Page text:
There are many ways to get to Havana, whether by choice, or by it being the only option available. But sometimes the way you reach Havana on your first visit effects how you see the city thereafter. For young Cubans who weren’t fortunate enough to have been born and raised in Havana, the most developed city in Cuba both economically and culturally, arriving in Cuba’s capital is like seeing the world for the first time.
One of the most significant opportunities that Havana offers young Cubans is education, it both accessible and allowing you to find openings that otherwise wouldn’t be available. Education is one of the doors that allows entry to Havana to young Cubans from other parts of the island, and these doors open other doors. While entertainment and cultural activities are sparse outside of Havana, the area referred to as “the countryside” by most Havana residents, there is always something going on in Havana. Drawn to the lights, many from the countryside wish to stay, and as the popular Cuban saying goes, “pa’ atras, ni pa’ cojer impulse,” which roughly translates to, “not a step back, not even to gain momentum.”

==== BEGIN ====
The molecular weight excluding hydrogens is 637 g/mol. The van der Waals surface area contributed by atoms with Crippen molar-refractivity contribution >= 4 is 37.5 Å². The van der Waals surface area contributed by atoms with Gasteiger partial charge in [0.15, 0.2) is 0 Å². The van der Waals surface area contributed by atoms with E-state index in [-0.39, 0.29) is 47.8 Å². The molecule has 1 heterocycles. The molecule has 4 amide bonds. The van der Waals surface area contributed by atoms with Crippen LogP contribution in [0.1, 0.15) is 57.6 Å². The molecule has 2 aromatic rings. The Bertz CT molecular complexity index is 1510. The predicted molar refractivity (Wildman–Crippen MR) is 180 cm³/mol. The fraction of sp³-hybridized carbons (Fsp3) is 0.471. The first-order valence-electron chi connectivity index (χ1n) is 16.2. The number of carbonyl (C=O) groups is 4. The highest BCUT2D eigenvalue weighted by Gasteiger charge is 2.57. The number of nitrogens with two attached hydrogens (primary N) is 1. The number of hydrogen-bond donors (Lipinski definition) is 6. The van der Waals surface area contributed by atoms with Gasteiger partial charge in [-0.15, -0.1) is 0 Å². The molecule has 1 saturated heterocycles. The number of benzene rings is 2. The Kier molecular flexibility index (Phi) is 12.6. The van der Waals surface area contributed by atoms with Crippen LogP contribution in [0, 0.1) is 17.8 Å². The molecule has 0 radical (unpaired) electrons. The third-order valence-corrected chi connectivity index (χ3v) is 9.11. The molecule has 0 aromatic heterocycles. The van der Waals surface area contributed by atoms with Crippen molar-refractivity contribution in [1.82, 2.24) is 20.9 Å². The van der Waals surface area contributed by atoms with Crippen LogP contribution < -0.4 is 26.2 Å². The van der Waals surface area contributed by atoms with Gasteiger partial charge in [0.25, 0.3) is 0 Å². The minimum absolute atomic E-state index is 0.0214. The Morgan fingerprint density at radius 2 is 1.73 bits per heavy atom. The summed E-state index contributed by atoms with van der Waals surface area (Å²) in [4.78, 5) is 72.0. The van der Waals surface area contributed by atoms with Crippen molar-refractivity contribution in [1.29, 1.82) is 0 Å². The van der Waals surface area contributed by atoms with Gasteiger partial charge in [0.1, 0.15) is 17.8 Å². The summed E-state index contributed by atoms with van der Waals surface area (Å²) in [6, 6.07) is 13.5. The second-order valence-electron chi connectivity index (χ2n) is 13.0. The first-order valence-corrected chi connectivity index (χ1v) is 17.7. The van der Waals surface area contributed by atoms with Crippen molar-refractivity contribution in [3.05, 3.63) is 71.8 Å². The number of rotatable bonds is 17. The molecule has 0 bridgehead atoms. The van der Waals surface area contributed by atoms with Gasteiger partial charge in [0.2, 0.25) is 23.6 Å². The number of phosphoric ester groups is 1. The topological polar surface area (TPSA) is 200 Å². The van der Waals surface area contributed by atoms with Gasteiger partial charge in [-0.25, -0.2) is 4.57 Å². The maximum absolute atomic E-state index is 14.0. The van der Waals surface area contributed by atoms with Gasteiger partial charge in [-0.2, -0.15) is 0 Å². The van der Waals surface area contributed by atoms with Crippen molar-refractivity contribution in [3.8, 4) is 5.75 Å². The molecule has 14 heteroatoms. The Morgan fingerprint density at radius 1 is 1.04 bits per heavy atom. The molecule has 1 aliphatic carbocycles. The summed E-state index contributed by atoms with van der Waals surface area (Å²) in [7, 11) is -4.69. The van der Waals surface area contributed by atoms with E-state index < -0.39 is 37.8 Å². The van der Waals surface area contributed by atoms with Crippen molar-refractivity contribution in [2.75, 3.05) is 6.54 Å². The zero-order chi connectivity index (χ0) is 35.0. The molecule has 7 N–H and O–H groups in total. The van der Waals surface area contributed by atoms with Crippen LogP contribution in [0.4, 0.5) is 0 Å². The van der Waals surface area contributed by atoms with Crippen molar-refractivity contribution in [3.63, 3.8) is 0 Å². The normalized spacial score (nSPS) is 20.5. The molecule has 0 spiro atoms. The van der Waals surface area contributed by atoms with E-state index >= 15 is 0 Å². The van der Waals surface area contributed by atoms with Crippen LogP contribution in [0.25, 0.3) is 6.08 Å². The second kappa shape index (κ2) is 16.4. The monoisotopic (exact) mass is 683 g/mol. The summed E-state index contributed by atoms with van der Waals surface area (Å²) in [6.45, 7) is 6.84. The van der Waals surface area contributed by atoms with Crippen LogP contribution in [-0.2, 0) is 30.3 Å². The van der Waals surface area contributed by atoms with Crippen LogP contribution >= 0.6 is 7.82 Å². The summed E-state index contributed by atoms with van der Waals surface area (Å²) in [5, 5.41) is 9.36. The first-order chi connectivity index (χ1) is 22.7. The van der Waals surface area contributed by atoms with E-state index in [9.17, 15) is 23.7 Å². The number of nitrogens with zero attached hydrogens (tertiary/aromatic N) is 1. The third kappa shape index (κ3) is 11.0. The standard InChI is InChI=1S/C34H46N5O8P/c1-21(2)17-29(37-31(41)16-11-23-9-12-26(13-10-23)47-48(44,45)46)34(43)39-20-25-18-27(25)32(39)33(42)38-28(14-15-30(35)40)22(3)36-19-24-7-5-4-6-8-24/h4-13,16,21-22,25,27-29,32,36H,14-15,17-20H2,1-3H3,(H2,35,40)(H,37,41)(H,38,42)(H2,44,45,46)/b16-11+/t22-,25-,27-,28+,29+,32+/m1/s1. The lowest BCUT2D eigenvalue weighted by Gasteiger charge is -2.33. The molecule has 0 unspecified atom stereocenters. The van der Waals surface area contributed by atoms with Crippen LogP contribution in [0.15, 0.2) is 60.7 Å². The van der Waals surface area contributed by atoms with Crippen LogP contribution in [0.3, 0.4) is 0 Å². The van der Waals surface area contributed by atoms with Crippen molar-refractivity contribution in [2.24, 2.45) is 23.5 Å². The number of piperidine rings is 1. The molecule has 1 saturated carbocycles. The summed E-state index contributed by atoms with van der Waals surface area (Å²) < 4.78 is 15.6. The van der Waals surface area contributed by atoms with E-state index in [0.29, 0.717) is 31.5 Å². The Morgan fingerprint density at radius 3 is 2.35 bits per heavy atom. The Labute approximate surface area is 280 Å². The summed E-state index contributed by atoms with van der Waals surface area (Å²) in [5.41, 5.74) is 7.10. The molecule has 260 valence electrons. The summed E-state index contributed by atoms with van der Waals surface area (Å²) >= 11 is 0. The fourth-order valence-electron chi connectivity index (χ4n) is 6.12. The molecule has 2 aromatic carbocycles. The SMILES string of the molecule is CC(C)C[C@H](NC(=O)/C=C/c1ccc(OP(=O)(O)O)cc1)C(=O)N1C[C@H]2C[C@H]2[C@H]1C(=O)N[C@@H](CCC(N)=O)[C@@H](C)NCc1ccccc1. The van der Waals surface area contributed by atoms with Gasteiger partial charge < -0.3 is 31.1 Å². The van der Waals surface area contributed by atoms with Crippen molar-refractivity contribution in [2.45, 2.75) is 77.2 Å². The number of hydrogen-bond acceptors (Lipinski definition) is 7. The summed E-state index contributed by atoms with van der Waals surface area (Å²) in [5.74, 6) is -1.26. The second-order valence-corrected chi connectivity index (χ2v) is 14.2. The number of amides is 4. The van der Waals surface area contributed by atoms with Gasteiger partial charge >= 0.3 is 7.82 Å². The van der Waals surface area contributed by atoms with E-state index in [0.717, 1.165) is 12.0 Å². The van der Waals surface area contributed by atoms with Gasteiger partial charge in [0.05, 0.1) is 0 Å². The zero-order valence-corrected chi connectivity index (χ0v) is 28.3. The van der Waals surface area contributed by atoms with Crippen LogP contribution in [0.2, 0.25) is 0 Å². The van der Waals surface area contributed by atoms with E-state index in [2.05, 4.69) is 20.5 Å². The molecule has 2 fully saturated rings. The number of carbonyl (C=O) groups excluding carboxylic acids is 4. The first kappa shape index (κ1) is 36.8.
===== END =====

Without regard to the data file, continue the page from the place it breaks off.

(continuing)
But not all the lights of Havana are bright for young Cubans, and the city is full of hardships. From the diabolically designed bureaucratic mechanisms that make everything difficult, the overcrowded and sometimes non-existent public transportation, to the horrible food at the university.
Life in Havana is not a fairy tale, and it is a place that does not suffer fools. You must learn from every mistake and situation, and every day learn a little more about this country inside of Cuba, La Habana.
By Cecilia Muñoz